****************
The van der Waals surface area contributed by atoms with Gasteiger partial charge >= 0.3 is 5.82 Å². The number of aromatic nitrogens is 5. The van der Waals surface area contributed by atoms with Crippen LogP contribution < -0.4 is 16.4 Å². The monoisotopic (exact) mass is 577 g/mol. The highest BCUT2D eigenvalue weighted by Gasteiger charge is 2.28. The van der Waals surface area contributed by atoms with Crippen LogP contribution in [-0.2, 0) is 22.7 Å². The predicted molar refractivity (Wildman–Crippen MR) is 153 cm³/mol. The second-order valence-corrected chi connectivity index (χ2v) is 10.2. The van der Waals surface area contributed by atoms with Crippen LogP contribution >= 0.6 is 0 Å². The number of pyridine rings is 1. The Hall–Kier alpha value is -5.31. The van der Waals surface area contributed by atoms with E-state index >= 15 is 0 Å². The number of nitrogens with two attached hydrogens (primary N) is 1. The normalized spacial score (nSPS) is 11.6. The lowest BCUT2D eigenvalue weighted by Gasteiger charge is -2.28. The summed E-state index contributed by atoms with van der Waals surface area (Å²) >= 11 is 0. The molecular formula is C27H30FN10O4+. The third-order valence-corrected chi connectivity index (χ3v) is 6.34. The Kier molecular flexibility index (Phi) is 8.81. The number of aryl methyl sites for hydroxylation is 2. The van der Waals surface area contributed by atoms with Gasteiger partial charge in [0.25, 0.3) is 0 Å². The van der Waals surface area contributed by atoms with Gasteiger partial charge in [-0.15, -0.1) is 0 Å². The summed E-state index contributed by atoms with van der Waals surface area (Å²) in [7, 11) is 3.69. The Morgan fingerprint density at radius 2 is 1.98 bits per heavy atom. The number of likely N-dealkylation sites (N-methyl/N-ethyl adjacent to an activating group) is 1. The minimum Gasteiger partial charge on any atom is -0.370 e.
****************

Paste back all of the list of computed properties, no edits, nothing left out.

The van der Waals surface area contributed by atoms with Gasteiger partial charge >= 0.3 is 5.82 Å². The number of aromatic nitrogens is 5. The van der Waals surface area contributed by atoms with Crippen LogP contribution < -0.4 is 16.4 Å². The monoisotopic (exact) mass is 577 g/mol. The highest BCUT2D eigenvalue weighted by Gasteiger charge is 2.28. The van der Waals surface area contributed by atoms with Crippen LogP contribution in [-0.2, 0) is 22.7 Å². The predicted molar refractivity (Wildman–Crippen MR) is 153 cm³/mol. The second-order valence-corrected chi connectivity index (χ2v) is 10.2. The van der Waals surface area contributed by atoms with Crippen LogP contribution >= 0.6 is 0 Å². The number of pyridine rings is 1. The Hall–Kier alpha value is -5.31. The van der Waals surface area contributed by atoms with E-state index >= 15 is 0 Å². The number of nitrogens with two attached hydrogens (primary N) is 1. The normalized spacial score (nSPS) is 11.6. The lowest BCUT2D eigenvalue weighted by Gasteiger charge is -2.28. The summed E-state index contributed by atoms with van der Waals surface area (Å²) >= 11 is 0. The molecular formula is C27H30FN10O4+. The third-order valence-corrected chi connectivity index (χ3v) is 6.34. The Kier molecular flexibility index (Phi) is 8.81. The number of aryl methyl sites for hydroxylation is 2. The van der Waals surface area contributed by atoms with Gasteiger partial charge in [0.25, 0.3) is 0 Å². The van der Waals surface area contributed by atoms with Gasteiger partial charge in [-0.15, -0.1) is 0 Å². The summed E-state index contributed by atoms with van der Waals surface area (Å²) in [7, 11) is 3.69. The Morgan fingerprint density at radius 2 is 1.98 bits per heavy atom. The number of likely N-dealkylation sites (N-methyl/N-ethyl adjacent to an activating group) is 1. The minimum Gasteiger partial charge on any atom is -0.370 e.